• meters, fittings and other apparatus which belong to the gas, electricity or water authorities

  • safety equipment such as a fire extinguisher, fire blanket, safety gate, or fire guard.

High Court Enforcement Agents will not take certain goods into legal control where they extend to goods on the highway, or vehicles containing them, if to do so it would pose a risk to public health. This is not to say that these goods cannot be taken into legal control. It is a question of weighing up whether the goods are in a vehicle on the highway. If that situation occurs, the High Court Enforcement Officer would carry out a risk assessment of the removal of any goods. For these very rare scenarios, ‘Relevant goods’ include |

  • animals or livestock (including cattle, sheep, pigs, horses and poultry)

  • hazardous or perishable goods or material.

‘Hazardous goods or materials’ extend to |

  • nuclear matter

  • radioactive waste

  • articles or substance that have been and remain contaminated (whether radioactively or chemically).

Luxury Goods

From time to time, High Court Enforcement Agents may include what may be considered luxury items on the inventory of the goods they take into legal control under the power of the High Court Writ.


Examples of this might include taking an antique dining room table and chairs and leaving a less valuable table and chair set in its place.


Additional fridges and freezers may be taken as long as there is at least one fridge/freezer left in the house.


Additional and valuable seating may be removed. PlayStations, Xboxes and gaming consoles will be viewed as luxury items and can be taken into legal control.


Tools of Trade


The first thing to say here is that tools of the trade cannot be claimed by partnerships or limited companies. We did once have a national airline, try and claim that a large aircraft was a “tool of trade” and could not be taken into legal control. That defence was quickly dismantled.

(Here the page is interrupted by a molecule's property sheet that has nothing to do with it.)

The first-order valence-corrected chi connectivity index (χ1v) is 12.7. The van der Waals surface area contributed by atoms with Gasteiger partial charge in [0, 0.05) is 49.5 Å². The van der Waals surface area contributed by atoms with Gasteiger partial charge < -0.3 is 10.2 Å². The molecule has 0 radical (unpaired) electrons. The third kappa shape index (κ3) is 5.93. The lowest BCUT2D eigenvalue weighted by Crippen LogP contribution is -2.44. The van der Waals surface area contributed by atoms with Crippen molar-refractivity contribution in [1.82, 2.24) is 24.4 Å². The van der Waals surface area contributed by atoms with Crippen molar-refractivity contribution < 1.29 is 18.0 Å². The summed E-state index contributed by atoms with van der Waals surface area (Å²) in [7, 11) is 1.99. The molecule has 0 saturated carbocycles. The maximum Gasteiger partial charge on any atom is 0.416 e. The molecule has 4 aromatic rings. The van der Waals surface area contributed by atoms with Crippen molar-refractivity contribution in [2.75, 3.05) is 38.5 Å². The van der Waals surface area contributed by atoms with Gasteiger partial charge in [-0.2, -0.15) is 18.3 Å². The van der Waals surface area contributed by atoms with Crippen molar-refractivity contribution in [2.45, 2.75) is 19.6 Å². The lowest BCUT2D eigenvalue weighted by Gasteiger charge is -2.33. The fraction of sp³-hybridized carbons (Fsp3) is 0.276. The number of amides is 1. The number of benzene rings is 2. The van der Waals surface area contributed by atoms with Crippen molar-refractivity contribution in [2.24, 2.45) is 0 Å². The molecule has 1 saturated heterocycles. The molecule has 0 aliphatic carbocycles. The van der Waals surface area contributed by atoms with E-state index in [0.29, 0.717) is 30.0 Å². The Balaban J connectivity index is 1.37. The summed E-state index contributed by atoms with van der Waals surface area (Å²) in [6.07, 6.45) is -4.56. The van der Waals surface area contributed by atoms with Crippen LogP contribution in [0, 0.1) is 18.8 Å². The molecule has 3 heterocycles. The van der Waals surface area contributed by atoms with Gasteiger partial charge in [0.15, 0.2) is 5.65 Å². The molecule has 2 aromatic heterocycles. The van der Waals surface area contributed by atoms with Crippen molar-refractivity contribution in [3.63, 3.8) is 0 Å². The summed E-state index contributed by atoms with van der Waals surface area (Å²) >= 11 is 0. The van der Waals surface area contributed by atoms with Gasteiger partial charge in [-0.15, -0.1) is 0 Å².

So only individuals can claim that their goods are “tools of their trade”. These goods are defined as


“goods needed by the Judgment Debtor to do their job or run their business, for example, their tools, the books of their business, and their business vehicles”.


The defence to the goods being taken into legal control can only be claimed if they are used solely by the debtor for their work. So, if a business owner shares a works van with a spouse or a partner, then that vehicle can be taken into legal control.


The Taking Control of Goods Regulations 2013 introduced a ceiling on the value of Tools of Trade and that value is £1,350. So, a Judgment Debtor can claim goods subject to this exemption up to that value. After that value has been reaching, then surplus items can be taken into legal control by the High Court Enforcement Agent.


Summing Up

Judgment Creditors will look to the High Court Enforcement Officer to take ALL available goods into legal control.


Judgment Debtors can put forward their claims to exempt goods and tools of the trade.


For High Court Enforcement Agents, they will apply the Regulations to the goods that they see at the time of their attendance(s) and deal with any issues that arise. Each Writ of Control presents a unique set of circumstances and the Regulations give High Court Enforcement Officers the opportunity to be as flexible and proportionate in their decision making on the ground.


All such decisions are captured on body-worn cameras and can be reviewed by the High Court Enforcement Officer and or the Court as and when necessary. This is the approach we take within Shergroup’s Enforcement division and it has held us in very good stead over the career of our High Court Enforcement Officer, Mrs Claire Sandbrook.